Why Is Everybody Building All These GT3 Race Cars?
We tell you why.
Even a casual sports car racing fan might be wondering: What’s with all the GT3 race cars? The latest, of course, is the Acura NSX GT3 car unveiled last week at the New York International Auto Show, which will hit the tracks in the U.S. and elsewhere in 2017. Lexus is hard at work on its GT3 car, which will debut in the U.S. at the Detroit Grand Prix this summer.
Indeed, everyone from Cadillac to Lamborghini is building GT3 cars, and there’s one big reason for it: GT3 is one of the few classes of racecars that the factory can actually realize a potential profit on.
Why? Because about 50 racing sanctioning bodies around the world, including IMSA WeatherTech SportsCar Championship and Pirelli World Challenge, recognize the FIA GT3 specifications. That means that Porsche, for example, can build a bunch of Porsche 911 GT3 cars and, with no significant changes, sell them to racers in sanctioning bodies all over the place.
In the Mobil 1 Twelve Hours of Sebring, there were GT3 cars from Porsche, Audi, Lamborghini, Ferrari, BMW, Aston Martin, and a lone Dodge Viper. If you are thinking that some of these cars might automatically be faster than others, you’d be right, but part of the FIA sanction is balancing performance, usually through weight and the size of engine intakes. If you drove your Viper to Sebring, your car had considerably more horsepower than the ViperExchange.com Viper on the track.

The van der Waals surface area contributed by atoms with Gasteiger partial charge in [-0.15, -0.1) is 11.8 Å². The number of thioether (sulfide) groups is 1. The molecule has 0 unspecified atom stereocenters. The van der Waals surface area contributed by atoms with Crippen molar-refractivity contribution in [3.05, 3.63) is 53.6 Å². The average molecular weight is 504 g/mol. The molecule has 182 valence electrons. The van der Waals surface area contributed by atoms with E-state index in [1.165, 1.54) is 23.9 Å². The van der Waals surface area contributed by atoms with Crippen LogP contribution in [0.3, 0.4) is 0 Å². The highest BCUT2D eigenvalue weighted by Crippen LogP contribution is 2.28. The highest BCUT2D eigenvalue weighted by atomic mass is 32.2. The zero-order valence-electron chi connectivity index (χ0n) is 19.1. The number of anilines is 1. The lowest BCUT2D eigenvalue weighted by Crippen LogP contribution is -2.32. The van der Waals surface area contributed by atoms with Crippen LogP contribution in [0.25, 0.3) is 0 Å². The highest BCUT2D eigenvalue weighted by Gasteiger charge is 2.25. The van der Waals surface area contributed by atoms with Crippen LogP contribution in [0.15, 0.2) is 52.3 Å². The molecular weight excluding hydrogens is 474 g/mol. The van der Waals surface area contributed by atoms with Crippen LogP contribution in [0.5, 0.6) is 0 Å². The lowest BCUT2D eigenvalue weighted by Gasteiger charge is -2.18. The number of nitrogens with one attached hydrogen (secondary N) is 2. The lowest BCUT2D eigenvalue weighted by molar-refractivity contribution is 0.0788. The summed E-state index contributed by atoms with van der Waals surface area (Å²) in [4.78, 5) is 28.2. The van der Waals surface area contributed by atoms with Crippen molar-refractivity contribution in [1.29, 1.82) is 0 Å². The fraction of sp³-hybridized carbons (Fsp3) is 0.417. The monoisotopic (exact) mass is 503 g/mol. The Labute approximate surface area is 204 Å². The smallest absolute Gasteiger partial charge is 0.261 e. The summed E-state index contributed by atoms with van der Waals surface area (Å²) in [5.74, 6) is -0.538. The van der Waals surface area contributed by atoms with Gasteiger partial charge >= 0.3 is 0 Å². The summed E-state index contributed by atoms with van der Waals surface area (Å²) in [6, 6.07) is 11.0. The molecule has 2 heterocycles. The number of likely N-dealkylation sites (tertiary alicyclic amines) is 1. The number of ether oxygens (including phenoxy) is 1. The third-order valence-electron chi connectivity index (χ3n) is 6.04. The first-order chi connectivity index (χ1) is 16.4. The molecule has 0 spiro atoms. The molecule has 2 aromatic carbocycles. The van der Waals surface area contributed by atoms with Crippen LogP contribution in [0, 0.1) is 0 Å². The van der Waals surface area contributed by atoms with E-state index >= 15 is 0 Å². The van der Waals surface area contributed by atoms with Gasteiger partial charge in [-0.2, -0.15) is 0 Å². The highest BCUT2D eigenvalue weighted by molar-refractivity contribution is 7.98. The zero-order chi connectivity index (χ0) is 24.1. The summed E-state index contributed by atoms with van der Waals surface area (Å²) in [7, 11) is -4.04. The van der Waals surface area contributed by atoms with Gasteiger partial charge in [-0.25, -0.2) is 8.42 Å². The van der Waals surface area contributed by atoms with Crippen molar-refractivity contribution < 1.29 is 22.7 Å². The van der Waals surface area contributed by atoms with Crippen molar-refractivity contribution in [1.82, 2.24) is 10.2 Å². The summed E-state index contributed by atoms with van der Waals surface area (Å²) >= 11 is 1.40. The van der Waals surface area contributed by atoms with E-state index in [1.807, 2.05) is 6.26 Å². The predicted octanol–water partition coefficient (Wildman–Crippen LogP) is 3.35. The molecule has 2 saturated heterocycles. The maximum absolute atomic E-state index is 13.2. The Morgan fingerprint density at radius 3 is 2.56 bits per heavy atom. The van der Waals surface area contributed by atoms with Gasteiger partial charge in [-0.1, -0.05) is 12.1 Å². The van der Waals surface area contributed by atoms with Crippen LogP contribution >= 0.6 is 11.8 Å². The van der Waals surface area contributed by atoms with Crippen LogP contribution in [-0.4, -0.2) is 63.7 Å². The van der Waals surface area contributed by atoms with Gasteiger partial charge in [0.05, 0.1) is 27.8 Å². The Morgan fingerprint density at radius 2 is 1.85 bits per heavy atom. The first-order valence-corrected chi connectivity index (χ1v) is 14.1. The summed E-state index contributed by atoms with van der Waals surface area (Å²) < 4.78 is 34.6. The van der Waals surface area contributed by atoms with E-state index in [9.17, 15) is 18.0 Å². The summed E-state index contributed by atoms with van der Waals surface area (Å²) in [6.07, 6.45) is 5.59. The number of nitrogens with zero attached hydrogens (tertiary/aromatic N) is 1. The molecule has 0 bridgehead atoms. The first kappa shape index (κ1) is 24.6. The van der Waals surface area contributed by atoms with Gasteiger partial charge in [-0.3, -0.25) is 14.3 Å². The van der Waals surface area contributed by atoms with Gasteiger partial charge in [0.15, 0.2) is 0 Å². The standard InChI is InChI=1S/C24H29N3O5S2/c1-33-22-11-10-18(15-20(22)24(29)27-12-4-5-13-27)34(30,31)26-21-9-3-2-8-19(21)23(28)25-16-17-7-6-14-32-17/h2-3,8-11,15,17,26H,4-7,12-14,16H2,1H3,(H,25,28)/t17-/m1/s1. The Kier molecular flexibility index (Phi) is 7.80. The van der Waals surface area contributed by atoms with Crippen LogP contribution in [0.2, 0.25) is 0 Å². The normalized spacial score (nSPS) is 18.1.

There’s also an accepted price range for GT3 cars – about $500,000 per car, plus maybe $350,000 in spares. Depending on the company – and this is one reason why customers might choose one manufacturer over another – they might throw in an engineer and a factory driver for some races.
Bottom line, then, is the bottom line: You can get started for under $1 million in GT3 racing, which some people consider a genuine bargain. We’re happy for those people.
As for the new Acura GT3, which will probably be fielded first by RealTime in the Pirelli World Challenge series: The NSX GT3 will be powered by a 3.5-liter, 75-degree, twin turbocharged DOHC V6 engine using the same design specifications as the engine in the production 2017 Acura NSX, including the block, heads, valvetrain, crankshaft, pistons and dry sump lubrication system. The engine will be paired with a 6-speed, sequential-shift racing gearbox, delivering power to the rear wheels. (All-wheel-drive is considered no fair.)
Initial development of the NSX GT3 was conducted by the company’s Japan race engineering arm with testing on race circuits in Europe and Japan. Additional development, testing and final homologation to FIA GT3 global racing specifications is currently being undertaken by the company’s North American race engineering group, Honda Performance Development (HPD), in Santa Clarita, California.
“The NSX was designed as a pinnacle expression of Acura Precision Crafted Performance, and we’re looking forward to proving out its ultimate performance capabilities in GT3 racing,” said Art St. Cyr, president of Honda Performance Development. “We’ll be working with the NSX engineering teams in Ohio and Japan to bring our dream of a truly world-class new Acura NSX racecar to fruition.”